Green Cove Springs

While driving to Jacksonville to visit Sarah and Daniel, we passed a sign in Green Cove Springs pointing to the Spring Boil.IMG_7760 Well, of course, there’s a spring in Green Cove Springs. We found it, located across the street from City Hall.

The natural sulfer spring flows into the city pool. And I love the spring data on the sign indicating the depth of the spring, the water temperature and flow as well as an analysis of the minerals. How strange!

The water moves quickly through the public pool where it exits and travels a couple hundred yards to the St. John’s River.

I guess the goal of visiting 14 springs in 2014 was not ambitious enough. Springs Park makes number 17!

12 Down; 2 To Go

My love of ferries resulted in the addition of a ferry ride to the list of 14 in 14.

When I realized that there was not only a ferry I hadn’t ridden in the state of Florida, but that it’s located in Marion County, I insisted that riding the Fort Gates Ferry was a must.

On our return from Jacksonville we took CR 308 in Putnam County to the Gateway Fish Camp where we boarded the two car ferry powered by a tug boat mounted to the side. The ferry operator collected the $10 fare, guided us on the boat, blocked the wheels of the vehicle, and then we were off.

A ferry has crossed the half mile stretch across the St. John’s River for some hundred fifty two years, and I’m not sure the boat used isn’t the same one in use for the first crossing.

After the short ride across this wild portion of the St. John’s, we disembarked on the west bank of the river and continued on our way home following the bone jarring seven mile dirt Forest Roads 62 and 29,part of the Florida Black Bear Scenic Byway, to US 19 in Salt Springs.

Looking for a chance to step back in time? Then you may want to consider taking a trip on the Fort Gates Ferry.


Hontoon: A Different Kind of Island

IMG_3404Sanibel Island, Honeymoon Island, Caladesi Island, Amelia Island, St. George Island…what do they all have in common? Sand, salt water, beach…not so with Hontoon Island. Instead, Hontoon Island State Park is located in the St. John’s River far from the Atlantic or Gulf and Florida’s famous beaches.

The only access to the island is by private boat or the park ferry. The ferry is limited to passengers and pets, no vehicles. And since I love ferries, that’s a bonus!

Boating, canoeing, fishing, and picnicking are popular activities for park visitors. Picnic areas include tables and grills as well as a playground. No fishing this trip, but Meghan and Jon paddled eleven miles around the island and John and I motored up and down the St. John’s exploring as far south as Blue Springs and as far north as the bridge at S.R. 44.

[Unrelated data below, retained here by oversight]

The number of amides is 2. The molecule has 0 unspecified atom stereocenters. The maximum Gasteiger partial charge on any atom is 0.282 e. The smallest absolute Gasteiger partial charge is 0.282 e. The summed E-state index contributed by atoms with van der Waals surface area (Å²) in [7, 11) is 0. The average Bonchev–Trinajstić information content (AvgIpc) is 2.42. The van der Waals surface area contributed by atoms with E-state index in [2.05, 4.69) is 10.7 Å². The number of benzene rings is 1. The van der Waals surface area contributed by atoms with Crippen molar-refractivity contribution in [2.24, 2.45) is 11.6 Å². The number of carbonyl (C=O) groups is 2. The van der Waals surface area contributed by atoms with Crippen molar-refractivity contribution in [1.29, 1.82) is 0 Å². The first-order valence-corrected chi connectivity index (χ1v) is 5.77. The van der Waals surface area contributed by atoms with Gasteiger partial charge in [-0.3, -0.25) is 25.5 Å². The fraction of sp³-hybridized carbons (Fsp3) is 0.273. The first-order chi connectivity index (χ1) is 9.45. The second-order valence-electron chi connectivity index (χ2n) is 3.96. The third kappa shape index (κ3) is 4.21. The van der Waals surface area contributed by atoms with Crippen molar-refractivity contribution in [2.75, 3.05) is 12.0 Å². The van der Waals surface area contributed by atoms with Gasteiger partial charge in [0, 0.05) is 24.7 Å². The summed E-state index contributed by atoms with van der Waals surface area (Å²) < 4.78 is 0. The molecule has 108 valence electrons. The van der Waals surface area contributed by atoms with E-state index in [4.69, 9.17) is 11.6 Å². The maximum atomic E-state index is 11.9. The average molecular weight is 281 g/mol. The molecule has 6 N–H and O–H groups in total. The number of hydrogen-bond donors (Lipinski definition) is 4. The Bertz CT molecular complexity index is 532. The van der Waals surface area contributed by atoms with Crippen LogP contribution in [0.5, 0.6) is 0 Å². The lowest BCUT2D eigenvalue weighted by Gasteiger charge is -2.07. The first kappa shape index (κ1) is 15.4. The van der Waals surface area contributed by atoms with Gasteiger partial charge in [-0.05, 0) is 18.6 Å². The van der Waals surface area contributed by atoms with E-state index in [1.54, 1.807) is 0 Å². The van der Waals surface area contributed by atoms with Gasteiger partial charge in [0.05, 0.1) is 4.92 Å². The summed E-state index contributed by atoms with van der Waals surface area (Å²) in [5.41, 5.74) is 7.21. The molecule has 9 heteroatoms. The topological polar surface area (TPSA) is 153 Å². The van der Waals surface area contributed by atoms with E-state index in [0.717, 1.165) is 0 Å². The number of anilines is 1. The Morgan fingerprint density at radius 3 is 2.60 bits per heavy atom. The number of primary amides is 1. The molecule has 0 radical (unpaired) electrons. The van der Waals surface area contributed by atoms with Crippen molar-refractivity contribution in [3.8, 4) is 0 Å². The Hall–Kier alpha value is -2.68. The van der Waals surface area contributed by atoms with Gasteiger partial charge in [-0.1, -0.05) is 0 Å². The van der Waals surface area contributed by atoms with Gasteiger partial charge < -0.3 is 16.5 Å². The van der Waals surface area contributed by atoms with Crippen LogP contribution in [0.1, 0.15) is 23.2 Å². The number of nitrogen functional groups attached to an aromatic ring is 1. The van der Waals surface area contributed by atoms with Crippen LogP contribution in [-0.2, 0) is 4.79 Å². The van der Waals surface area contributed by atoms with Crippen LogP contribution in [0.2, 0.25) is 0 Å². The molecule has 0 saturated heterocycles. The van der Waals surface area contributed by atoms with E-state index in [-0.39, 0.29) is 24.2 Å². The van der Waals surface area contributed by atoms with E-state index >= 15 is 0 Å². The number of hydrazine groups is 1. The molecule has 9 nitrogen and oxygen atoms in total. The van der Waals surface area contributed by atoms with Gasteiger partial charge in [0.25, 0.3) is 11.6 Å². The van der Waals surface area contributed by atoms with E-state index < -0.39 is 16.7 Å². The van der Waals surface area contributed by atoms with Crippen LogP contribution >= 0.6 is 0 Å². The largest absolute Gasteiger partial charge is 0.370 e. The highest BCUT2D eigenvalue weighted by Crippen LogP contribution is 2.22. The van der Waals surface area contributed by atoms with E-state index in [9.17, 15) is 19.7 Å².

A three-mile nature trail follows the Dead River and leads hikers to a large Indian mound at the southwest corner of the island. We hiked each day, once to the Indian mounds and a couple times to the nest of a bald eagle trying to get a good view of the eaglets.


We enjoyed camping in the one of the twelve tent sites, but since no cars are permitted on the island campers load their gear in wheel barrows and then the park van transports tents, sleeping bags, ice chests, firewood, food and other items to the campsite with a strict limit of one trip per site.

Cooking out, roasting marshmallows, relaxing in the hammock, playing bocce ball and board games occupied our time at the campsite between hiking, canoeing, and boating.

In addition to the tent sites, Hontoon Island has 40 boat slips for boat camping and six rustic cabins. We’re trying to figure out how we can boat camp since it looks like the perfect way to stay on the island, sitting out on the dock in the light of the full moon…we’ll need to find a boat to rent…buying is not an option.

The Hontoon Island Friends held a cookout with live music on Saturday, and not only did we buy tickets to the cookout, we ended up members of the Hontoon Island Friends. Guess they’ll be contacting us to volunteer for future events.

Palatka – Mural City

Sarah and John on the porch overlooking the St. John's River at Corky Bell's seafood restaurant.
Sarah and John on the deck overlooking the St. John’s River at Corky Bell’s seafood restaurant.

For years we spent time in Palatka every summer at softball tournaments. I never looked forward to the Palatka tournaments. I always complained there was nowhere to eat and nothing to do to pass time between games. We camped at the softball field, ate ballpark food, and packed our own toilet paper because Palatka softball won the award for the worst restrooms in the state.





How I wish I’d investigated Palatka further. I’ve found one great restaurant and another I want to try, a beautiful state park, and a mural tour through the city, and how come we never went down to the St. John’s River to relax between games and have a picnic? We really missed it.


This past weekend we met Sarah in Palatka since it’s about halfway between Ocala and Jacksonville. We walked through Ravine Gardens State Park before meeting Sarah for lunch at Corky Bell’s. Then on our way out of town I noticed one of the murals and stopped to take a picture. Before I knew it, I stopped to check out a second, then third, and then more murals.

Wildflower Mural
Wildflower Mural
Wildlife Mural
Wildlife Mural

The Conley-Snyder Mural Committee provides a mural map that can be used by visitors who want to take a walking tour throughout the downtown area.

Palatka Railroad Murla
Palatka Railroad Mural
Columbine on the St. John's River Mural
Columbine on the St. John’s River Mural

I never thought I’d say I can’t wait to go back to Palatka, but I can honestly say I’m looking forward to it.